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12-year study suggests exercise prevents fractures in elderly women


Osteoporosis fractures are common in elderly women; Kemmler et al. performed a 12-year study on women who were in early menopause at the time of entry. The number of study participants was relatively small at 85 and these were split into two groups. One group followed a supervised exercise program for 12 years while the other did not. Both groups received calcium and vitamin D supplements during the entire study.

At the 12-year point, women in the exercise group had a reduced overall fracture risk with a risk ratio of 0.32 (95% CI 0.08–1.05; P=0.074), which was not significant. Women who had followed the supervised exercise program did show significantly less bone loss at the lumbar spine and femoral neck. Bone mineral density (BMD) fell by 0.8% in the exercise group compared with 4% in the control group. The authors stress that further, larger studies with greater statistical power should now follow.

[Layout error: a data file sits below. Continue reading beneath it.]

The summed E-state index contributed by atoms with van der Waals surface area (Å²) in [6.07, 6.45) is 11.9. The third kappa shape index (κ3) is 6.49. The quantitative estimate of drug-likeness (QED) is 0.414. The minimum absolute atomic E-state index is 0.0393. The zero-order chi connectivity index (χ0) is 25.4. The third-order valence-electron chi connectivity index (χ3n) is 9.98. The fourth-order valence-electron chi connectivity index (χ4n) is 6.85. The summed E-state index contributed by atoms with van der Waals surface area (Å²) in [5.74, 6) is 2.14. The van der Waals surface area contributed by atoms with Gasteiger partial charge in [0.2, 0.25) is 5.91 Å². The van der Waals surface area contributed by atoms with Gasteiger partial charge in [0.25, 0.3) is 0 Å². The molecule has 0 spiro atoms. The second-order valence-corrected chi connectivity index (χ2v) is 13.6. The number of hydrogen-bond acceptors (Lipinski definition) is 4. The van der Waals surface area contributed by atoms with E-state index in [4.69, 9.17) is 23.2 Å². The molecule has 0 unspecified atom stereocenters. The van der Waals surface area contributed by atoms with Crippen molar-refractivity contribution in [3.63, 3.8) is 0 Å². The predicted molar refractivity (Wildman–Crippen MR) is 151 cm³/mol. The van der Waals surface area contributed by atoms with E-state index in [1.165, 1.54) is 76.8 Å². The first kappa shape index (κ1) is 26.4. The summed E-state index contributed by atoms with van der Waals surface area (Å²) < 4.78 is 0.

Editor's comment: This is one of the longest prospective, randomized studies evaluating the effect of exercise on bone health in adults. Even in these young menopausal women at low risk of fracture, the incidence of new fractures was lower among those who exercised vs. those who did not, and BMD values tended to decrease more slowly with exercise. Bone mass is only one factor involved in age-related bone loss but the positive impact of exercise warrants reassessment in prevention programs.

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